And let me just say no, and I’ll add to that is that we really pride ourselves on creating an ecosystem with our sellers. If you were looking to form partnerships, we’re looking to also acquire knowledge. So when we start talking to a seller, we take them through that journey of potentially divesting or selling their business. There they’re involved every step of the way. They’re giving their insight, their knowledge, their strategy for growing their brand. And we’re looking to acquire all that, you know, we’re definitely not a company that says, okay, Sal is your brand go away. And that’s an okay business model. For some people, that’s not a business model that we embrace, we embrace them, we want you to be part of raising our family in some form, or fashion going forward, even if that’s, hey, we just catch up once a quarter every six months. And because we’re also seeing these entrepreneurs, they want to sell their current business, they want to start a next one. Right? Right. Right. And so we offer them the chance to leverage our knowledge and our expertise. Once they’ve sold a business to us to help them grow their second business, right, we want to develop that long term partnership with them. We want to feel like they can give you knowledge about myself or Oliver, whomever an email or call and say, Hey, I’m thinking about this issue, or I’ve got this question about PPC, or I’ve got this question about the three PL, can you guys help me out? on sort? Of course we can.
James Thomson 31:19
What do you think about owners sticking around? I mean, do you have long or no periods? Or do you keep some of the owners around for a while too?
Brian Strini 31:28
Yeah, so we’re, you know, from a financial incentive, we’re pretty standard with the industry. And again, I think it’s no secret that most of the industry’s about a two year 24 month financial incentive, or profit share, if you will, we also try to be flexible in the sense of during due diligence, we really think about with the owner, okay, does it make sense to have some sort of, again, is it is it a consulting agreement, or an informal contract for them to help advise us on long term growth of that brand? Right, right. You know, I think, again, during, it’s tough to always, you know, understand that, and have an arrangement that works for both parties right at the beginning, once we get into due diligence, and we really understand the nuts and bolts of the business, if you will, it’s easier to to understand, you know, the desires of each party. But at the same time, you know, the word I always use, and I always continue is we’re flexible. We want, you know, we want them to feel great about the partnership, we want to feel great about it. So whatever we can do to foster that we will,
Oliver Dlugosch 32:37
yes, and no matter what you know, shape, that kind of collaboration or future cooperation comes, we always see great benefit in it, right? We always see that, even if it’s just one, once a quarter that we connect, there are some very interesting and helpful tips from the entrepreneur from the seller that we can then also leverage in day to day operations of the business. So it’s definitely always good to keep in touch.
James Thomson 33:06
I want to wrap up our conversation today by asking you, how do you see investors getting their money out of the investments they’re buying, we’re seeing high multiples. And at the same time, we’re seeing a lot of these private label brands, they normally have an 18 to 24 month timeframe of being able to actually exist in that state on Amazon. And so as an investor, you’ve got to be doing something to be able to get, you know, be able to pay out more than a multiple, if the brand is otherwise only going to stick around for two years. What do you think about this dichotomy of we want to buy it, and we see value in it, but at the same time? How do we make sure we’re not overpaying, and we’ve got a clear path for growth that will help us recover our investment.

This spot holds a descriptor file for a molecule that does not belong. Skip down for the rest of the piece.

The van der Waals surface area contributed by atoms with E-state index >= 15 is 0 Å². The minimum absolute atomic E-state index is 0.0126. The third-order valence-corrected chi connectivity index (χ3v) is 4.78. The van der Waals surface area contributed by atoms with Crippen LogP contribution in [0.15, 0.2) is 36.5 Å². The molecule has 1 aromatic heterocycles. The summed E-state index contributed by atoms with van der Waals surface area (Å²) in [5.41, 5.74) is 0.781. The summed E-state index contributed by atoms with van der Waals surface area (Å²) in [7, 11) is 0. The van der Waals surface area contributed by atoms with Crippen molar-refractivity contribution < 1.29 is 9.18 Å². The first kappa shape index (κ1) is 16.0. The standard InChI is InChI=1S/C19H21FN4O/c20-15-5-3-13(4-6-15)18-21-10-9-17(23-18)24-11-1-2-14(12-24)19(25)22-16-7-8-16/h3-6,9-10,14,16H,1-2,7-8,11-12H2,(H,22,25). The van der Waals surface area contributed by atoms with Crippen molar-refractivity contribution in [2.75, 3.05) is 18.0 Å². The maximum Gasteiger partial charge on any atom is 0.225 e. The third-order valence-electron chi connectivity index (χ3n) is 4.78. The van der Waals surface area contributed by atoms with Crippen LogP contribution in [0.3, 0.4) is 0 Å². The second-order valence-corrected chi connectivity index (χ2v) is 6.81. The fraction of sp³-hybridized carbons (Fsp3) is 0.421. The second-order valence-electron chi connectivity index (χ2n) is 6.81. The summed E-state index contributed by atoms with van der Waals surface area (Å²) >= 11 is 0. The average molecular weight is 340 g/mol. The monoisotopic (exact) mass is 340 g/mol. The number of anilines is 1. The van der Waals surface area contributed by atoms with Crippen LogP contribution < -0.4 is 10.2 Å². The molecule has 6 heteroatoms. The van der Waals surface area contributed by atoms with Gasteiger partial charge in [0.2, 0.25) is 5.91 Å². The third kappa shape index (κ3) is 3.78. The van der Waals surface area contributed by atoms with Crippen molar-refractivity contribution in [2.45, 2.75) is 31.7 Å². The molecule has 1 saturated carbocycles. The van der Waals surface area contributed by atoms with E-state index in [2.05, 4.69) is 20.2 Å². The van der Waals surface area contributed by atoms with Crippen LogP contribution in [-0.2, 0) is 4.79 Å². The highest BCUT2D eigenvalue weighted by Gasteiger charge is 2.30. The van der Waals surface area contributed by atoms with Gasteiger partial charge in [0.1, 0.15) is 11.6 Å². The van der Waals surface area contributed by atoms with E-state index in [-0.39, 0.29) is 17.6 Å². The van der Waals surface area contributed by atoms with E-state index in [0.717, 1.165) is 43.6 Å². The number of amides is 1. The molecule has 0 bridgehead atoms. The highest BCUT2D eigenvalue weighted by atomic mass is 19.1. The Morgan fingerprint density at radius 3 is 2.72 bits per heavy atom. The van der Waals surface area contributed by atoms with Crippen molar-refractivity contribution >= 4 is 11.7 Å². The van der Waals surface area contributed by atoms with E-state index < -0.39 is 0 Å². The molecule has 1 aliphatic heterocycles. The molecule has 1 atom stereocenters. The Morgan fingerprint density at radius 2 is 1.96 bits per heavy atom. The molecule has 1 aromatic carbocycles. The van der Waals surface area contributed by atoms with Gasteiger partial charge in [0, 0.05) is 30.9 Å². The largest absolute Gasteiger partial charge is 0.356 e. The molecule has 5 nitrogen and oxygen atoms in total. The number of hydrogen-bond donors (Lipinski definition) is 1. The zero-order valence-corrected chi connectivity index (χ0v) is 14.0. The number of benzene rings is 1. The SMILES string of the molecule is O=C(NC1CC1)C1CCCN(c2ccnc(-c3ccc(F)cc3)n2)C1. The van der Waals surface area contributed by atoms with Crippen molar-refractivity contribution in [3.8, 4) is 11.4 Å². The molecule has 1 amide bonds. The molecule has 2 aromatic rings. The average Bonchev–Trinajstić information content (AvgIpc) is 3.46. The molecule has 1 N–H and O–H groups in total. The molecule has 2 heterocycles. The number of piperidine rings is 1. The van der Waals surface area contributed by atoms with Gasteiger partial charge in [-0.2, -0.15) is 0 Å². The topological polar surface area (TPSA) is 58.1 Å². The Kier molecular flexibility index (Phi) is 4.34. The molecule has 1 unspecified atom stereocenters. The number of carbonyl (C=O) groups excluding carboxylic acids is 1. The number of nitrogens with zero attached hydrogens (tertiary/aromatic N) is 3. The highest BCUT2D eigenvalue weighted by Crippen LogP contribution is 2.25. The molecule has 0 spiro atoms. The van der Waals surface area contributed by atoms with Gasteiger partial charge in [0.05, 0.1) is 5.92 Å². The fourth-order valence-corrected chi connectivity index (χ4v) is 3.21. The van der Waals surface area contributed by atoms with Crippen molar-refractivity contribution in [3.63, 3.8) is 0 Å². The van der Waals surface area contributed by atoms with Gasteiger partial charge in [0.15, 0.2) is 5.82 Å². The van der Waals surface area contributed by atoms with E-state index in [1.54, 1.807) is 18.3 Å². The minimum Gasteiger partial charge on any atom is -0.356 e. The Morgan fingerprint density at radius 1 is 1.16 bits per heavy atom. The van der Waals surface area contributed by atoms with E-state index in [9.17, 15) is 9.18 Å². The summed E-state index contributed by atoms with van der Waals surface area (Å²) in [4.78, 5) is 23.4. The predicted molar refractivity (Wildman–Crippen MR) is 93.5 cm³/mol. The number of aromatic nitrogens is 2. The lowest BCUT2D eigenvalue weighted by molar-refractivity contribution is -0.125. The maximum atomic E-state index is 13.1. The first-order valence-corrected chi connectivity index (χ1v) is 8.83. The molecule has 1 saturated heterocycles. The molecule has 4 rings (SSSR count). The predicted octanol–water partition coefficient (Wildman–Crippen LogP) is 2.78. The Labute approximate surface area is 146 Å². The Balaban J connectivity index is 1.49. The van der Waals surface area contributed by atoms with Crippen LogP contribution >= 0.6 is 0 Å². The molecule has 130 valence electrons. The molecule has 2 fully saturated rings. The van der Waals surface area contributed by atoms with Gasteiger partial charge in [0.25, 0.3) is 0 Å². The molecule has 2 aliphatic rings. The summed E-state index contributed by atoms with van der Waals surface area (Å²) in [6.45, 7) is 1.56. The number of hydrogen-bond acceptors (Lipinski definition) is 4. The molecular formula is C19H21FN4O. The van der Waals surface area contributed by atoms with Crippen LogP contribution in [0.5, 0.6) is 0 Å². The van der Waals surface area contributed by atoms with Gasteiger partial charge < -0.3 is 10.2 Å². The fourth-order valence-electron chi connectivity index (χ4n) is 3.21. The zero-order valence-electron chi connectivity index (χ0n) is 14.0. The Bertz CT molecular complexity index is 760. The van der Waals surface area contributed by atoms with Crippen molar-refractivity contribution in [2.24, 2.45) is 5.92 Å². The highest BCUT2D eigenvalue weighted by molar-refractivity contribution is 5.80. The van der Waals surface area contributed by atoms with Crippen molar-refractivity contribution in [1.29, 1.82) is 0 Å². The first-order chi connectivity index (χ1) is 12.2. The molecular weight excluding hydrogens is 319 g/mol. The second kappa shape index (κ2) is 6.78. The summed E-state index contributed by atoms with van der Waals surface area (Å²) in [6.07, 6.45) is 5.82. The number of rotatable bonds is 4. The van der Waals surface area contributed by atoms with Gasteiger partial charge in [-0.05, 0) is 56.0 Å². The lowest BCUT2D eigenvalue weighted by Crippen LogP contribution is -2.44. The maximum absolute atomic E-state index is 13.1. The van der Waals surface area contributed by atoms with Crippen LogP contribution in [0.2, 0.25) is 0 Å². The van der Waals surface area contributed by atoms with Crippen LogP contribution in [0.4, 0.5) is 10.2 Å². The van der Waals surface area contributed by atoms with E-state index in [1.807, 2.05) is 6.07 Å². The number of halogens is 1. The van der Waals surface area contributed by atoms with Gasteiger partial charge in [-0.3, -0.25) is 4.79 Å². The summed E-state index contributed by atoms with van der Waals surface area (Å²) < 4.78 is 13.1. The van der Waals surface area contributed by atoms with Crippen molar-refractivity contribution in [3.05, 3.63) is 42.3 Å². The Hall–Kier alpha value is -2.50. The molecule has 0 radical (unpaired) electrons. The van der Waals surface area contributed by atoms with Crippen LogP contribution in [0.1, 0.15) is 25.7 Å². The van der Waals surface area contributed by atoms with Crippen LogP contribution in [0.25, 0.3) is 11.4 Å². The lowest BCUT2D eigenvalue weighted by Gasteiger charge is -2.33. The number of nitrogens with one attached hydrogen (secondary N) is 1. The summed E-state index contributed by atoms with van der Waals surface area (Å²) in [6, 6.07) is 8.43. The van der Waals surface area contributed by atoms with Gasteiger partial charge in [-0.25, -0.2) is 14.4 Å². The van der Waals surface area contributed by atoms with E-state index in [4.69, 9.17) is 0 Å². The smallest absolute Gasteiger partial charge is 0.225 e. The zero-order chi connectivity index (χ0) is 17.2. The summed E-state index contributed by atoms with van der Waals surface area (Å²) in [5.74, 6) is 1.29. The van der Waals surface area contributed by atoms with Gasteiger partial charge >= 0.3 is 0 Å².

Brian Strini 33:52
Yeah, and I’ll start with the front end of that, of that, and I’ll let Oliver follow up with the back end of that is, and you said it specifically James, you don’t want you can’t overpay and you have to be disciplined in your investment approach. With these brands, we are seeing some crazy multiples out there. Now and again. rehash on him with his COVID effect, you have to be very careful. If you’re buying something out of 3x today, that you’re even does not getting cut in half next year. And now it’s obviously a 6x. Right? That just doesn’t work. And so we have to be very careful on the multiples we pay. We have to look at the finer details of the income statement. As far as what are the margins, what’s the marketing expense? What does the supply chain look like in the business and all those factors go into paying a fair but appropriate price for the business right. And then of course, we do several things on the operation side and I’ll let Oliver get into that as far as what we do to maintain the cash that we bought but then also grow
Oliver Dlugosch 35:01
Exactly. And the point is, you know, when you acquire a good brand and a winning brand, there is something to it to the product that makes it so successful. And what we do is, you know, we take it, we take it further and and further, you know, emphasize that aspect taking it to other channels, taking them to other geographies. So, I don’t think that you know, a lifetime of a great product is just 18 months or 24 months, but actually, it goes way beyond that if you do not stop, you know, investing in your product, developing new iterations, new innovations, because I think when you’re when you actually bring it to those other geographies, platforms, invest into marketing and brand building into you know, customer communication, then you can actually elevate that further.
James Thomson 35:50
Oliver and Brian, thank you for joining us today on the Buy Box Experts Podcast. For those of you interested in learning more about Razor Group, please visit razor-group.com. Join us again next time on the Buy Box Experts Podcast. Today’s episode is brought to you by GETIDA. GETIDA is a global leader in Amazon FBA auditing and reimbursements to analyze your Amazon data, reconcile your FBA inventory and file claims reimbursements on your behalf. No obligations, no hidden fees, just GETIDA recovering your money. GETIDA helps you get your money back into your pockets so you can focus on investing in more inventory and growing your business. To learn more, check out getida.com. That’s getida.com.